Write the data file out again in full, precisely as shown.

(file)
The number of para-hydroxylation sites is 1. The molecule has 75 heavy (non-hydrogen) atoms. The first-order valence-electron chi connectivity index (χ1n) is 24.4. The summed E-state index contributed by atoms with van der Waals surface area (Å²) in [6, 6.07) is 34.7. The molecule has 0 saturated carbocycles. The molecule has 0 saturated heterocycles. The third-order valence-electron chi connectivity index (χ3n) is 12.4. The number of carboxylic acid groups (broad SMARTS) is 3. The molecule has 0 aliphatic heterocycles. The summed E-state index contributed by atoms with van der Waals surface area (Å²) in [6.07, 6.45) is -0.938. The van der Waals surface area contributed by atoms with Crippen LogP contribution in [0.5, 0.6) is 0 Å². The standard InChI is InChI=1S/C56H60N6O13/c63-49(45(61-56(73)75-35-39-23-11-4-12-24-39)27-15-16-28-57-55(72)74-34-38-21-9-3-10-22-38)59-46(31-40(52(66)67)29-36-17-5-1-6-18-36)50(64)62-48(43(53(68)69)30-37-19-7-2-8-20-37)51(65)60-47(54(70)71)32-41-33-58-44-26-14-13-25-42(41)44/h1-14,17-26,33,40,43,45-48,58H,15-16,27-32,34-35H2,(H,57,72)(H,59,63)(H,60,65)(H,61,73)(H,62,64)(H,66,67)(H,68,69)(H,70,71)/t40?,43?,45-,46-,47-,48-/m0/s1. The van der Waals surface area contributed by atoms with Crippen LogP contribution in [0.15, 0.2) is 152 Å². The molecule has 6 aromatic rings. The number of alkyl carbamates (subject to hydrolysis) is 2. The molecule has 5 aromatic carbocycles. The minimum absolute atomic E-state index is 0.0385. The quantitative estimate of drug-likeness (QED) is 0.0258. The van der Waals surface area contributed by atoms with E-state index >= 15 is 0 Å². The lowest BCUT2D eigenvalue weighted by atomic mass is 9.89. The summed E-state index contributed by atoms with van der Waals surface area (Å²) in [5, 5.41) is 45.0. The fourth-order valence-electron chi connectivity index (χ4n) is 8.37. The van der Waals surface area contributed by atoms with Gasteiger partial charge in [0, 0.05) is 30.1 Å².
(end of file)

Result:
The number of para-hydroxylation sites is 1. The molecule has 75 heavy (non-hydrogen) atoms. The first-order valence-electron chi connectivity index (χ1n) is 24.4. The summed E-state index contributed by atoms with van der Waals surface area (Å²) in [6, 6.07) is 34.7. The molecule has 0 saturated carbocycles. The molecule has 0 saturated heterocycles. The third-order valence-electron chi connectivity index (χ3n) is 12.4. The number of carboxylic acid groups (broad SMARTS) is 3. The molecule has 0 aliphatic heterocycles. The summed E-state index contributed by atoms with van der Waals surface area (Å²) in [6.07, 6.45) is -0.938. The van der Waals surface area contributed by atoms with Crippen LogP contribution in [0.5, 0.6) is 0 Å². The standard InChI is InChI=1S/C56H60N6O13/c63-49(45(61-56(73)75-35-39-23-11-4-12-24-39)27-15-16-28-57-55(72)74-34-38-21-9-3-10-22-38)59-46(31-40(52(66)67)29-36-17-5-1-6-18-36)50(64)62-48(43(53(68)69)30-37-19-7-2-8-20-37)51(65)60-47(54(70)71)32-41-33-58-44-26-14-13-25-42(41)44/h1-14,17-26,33,40,43,45-48,58H,15-16,27-32,34-35H2,(H,57,72)(H,59,63)(H,60,65)(H,61,73)(H,62,64)(H,66,67)(H,68,69)(H,70,71)/t40?,43?,45-,46-,47-,48-/m0/s1. The van der Waals surface area contributed by atoms with Crippen LogP contribution in [0.15, 0.2) is 152 Å². The molecule has 6 aromatic rings. The number of alkyl carbamates (subject to hydrolysis) is 2. The molecule has 5 aromatic carbocycles. The minimum absolute atomic E-state index is 0.0385. The quantitative estimate of drug-likeness (QED) is 0.0258. The van der Waals surface area contributed by atoms with E-state index >= 15 is 0 Å². The lowest BCUT2D eigenvalue weighted by atomic mass is 9.89. The summed E-state index contributed by atoms with van der Waals surface area (Å²) in [5, 5.41) is 45.0. The fourth-order valence-electron chi connectivity index (χ4n) is 8.37. The van der Waals surface area contributed by atoms with Gasteiger partial charge in [0, 0.05) is 30.1 Å².